News / USA

Gates: No Victory Celebration for Iraq as Mission Changes

U.S. Defense Secretary Robert Gates told an American veterans' group Tuesday it is not time to celebrate victory in Iraq, even though the U.S. combat mission is formally ending. Gates spoke Tuesday to the annual meeting of the American Legion in the midwestern U.S. city of Milwaukee, Wisconsin.

Secretary Gates called Wednesday's formal handover in Baghdad the moment both countries have been working for and hoping for, a moment he said was "made possible by the dramatic security gains of the last three-and-a-half years."

He said attacks are at their lowest levels since the beginning of the war in 2003, in spite of the recent series of incidents. He also noted that U.S. forces have not had to call in an air strike anywhere in Iraq for more than six months, and he said the remnants of al-Qaida's Iraqi organization have been cut off from its commanders abroad.

Still, he warned, all is not well in Iraq. He noted the ongoing political stalemate and lingering sectarian tensions, and he said al-Qaida in Iraq is "beaten, but not gone."

"This is not a time for premature victory parades or self-congratulation, even as we reflect with pride on what our troops and their Iraqi partners have accomplished. We still have a job to do and responsibilities there," said the defense secretary.

Gates said the U.S. military will continue to work with the Iraqi Army and police forces, to train the Iraqi Navy and Air Force, and to help with operations against terrorist groups. He noted that so far 4,427 U.S. troops have been killed in the war, and more than 34,000 have been injured, some of them very seriously.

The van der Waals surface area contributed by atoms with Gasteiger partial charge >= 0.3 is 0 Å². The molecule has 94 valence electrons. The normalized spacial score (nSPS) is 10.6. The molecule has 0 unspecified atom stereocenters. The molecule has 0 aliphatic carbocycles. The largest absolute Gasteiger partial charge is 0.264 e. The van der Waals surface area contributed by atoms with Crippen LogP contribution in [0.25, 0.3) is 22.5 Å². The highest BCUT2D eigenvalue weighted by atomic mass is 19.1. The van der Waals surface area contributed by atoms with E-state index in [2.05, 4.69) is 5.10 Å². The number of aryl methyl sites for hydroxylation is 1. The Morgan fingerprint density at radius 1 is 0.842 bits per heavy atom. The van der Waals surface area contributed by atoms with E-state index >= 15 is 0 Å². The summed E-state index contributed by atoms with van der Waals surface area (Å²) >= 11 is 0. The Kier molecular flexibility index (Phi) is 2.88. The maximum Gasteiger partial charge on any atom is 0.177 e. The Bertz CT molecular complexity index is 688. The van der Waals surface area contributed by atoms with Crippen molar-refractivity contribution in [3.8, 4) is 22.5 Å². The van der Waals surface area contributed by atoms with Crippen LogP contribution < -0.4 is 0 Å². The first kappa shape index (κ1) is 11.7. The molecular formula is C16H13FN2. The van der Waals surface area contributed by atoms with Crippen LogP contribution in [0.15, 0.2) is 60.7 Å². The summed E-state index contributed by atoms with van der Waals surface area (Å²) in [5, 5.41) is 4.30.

The secretary also said the Iraq War diverted American attention and resources from Afghanistan, where he said U.S. troops defeated the Taliban in 2001 and 2002, only to see the group reestablish itself and escalate its insurgency. That is a problem the United States is able to address only now, with a decreased troop commitment in Iraq.

The last of the additional forces President Barack Obama ordered to Afghanistan are just arriving, and the next 12 months will be critical in the effort to demonstrate the same type of counterinsurgency approach can work there that worked in Iraq. The troop increase, designed to fight the insurgents and enable engagement with local people in key areas, brings the American total close to 100,000, with nearly 50,000 more from other allied countries. Secretary Gates noted that is more than three times as many as when he took office not quite four years ago.

Still, he he said a "tough, hard campaign" lies ahead in Afghanistan, "with its share of setbacks and heartbreak." "Success there is not inevitable. But with the right strategy and the willingness to see it through, it is possible. And it is worth the fight," he said.

Gates called victory in Afghanistan "essential to the safety of the United States." He said it would deliver "a strategic defeat to al-Qaida," roll back Taliban gains, and build Afghanistan's ability to defend itself and prevent the re-establishment of terrorist safe havens like the one the Taliban provided to al-Qaida to plan and launch the September 11th attacks on the United States in 2001.

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